Tax, Royalties and Rock'n'Roll: Why U2 Face Protests
Fans of rock groups can get a little testy when their heroes display a less than straightforward attitude to their tax affairs. The latest victim of this is U2, one of the world’s biggest stadium rock bands, which will face protests during its high-profile set at Glastonbury this year.
Supporters of tax campaigners Art Uncut are planning to demonstrate as part of a designated Bono Pay Up weekend starting June 24, an Art Uncut representative told CNBC.com.
The band, whose members were all raised in Dublin, moved U2 Ltd, the company into which its royalties are paid, to the Netherlands for tax reasons in 2006 after the tax regime changed in Ireland.
Artists paid no income tax in Ireland between 1969-2006 under laws brought in under the administration of Charles Haughey, the Prime Minister who was later accused of embezzlement.
They now are granted tax relief only on the first 250,000 euro ($365,000)earned each year.
After a high-profile tour, U2 are the world’s highest earning musicians, banking $130 million in the year to June 2010, according to Forbes.
“What we're dealing with here isn't competition between companies; it's competition between countries, fighting to undercut one another's tax rates. This kind of competition leads to nothing but bad consequences for the citizens of the world,” Art Uncut said on its website.
Lead singer Bono has come under attack because the group believes his public support of causes such as Third World development does not sit well with his tax affairs.
A spokesman for U2 did not return calls. The band’s manager Paul McGuinness said in 2009: "U2 is a global business and it pays taxes globally."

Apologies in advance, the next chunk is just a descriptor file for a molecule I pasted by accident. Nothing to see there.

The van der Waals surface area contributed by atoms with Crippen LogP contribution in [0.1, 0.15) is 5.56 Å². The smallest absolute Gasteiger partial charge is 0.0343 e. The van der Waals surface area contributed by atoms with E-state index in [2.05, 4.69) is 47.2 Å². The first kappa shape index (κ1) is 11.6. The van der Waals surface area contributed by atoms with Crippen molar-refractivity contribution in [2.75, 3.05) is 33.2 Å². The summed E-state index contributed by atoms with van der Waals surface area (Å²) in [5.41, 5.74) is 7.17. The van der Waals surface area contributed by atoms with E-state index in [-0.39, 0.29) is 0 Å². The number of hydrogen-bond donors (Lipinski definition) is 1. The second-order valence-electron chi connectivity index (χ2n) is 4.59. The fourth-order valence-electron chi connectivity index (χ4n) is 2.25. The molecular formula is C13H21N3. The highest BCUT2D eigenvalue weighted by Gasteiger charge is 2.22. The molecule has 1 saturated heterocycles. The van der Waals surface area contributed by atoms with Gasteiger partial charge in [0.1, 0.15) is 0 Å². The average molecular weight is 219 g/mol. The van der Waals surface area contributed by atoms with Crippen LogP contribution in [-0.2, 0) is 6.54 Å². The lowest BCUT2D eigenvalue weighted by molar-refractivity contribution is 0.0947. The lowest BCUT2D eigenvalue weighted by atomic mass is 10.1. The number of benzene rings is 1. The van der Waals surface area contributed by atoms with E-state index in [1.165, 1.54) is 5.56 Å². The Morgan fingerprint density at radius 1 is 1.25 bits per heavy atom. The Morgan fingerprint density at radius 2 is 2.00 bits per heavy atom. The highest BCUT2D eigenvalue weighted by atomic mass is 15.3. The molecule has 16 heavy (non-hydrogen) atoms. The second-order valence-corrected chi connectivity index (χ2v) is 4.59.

"At least 95 percent of U2's business - including record and ticket sales - takes place outside of Ireland and as a result the band pays many different kinds of taxes all over the world. They continue to remain Ireland-based and are personal investors and employers in the country.”
U2 are far from the first rock band to move away from their roots for the distinctly un-rock and roll reason of tax avoidance.
Singer Adele said recently of the UK tax regime: “I'm mortified to have to pay 50 percent! [While] I use the NHS, I can't use public transport any more. Trains are always late, most state schools are shit, and I've gotta give you, like, four million quid – are you having a laugh? When I got my tax bill in from [the album] 19, I was ready to go and buy a gun and randomly open fire."
The Rolling Stones famously fled UK taxes of 83 percent for France during the 1970s. Exile On Main St, rated as the 7th best album of all time by Rolling Stone, was recorded during this period away from the UK.
Keith Richards, the band’s lead guitarist, wrote in his autobiography, published last year: “The last thing I think the powers that be expected when they hit us with super-super tax is that we’d say, fine, we’ll leave. We’ll be another one not paying tax to you.”
His bandmate Ronnie Wood was one of several high-profile celebrities who bought homes in Ireland during its lower tax regime.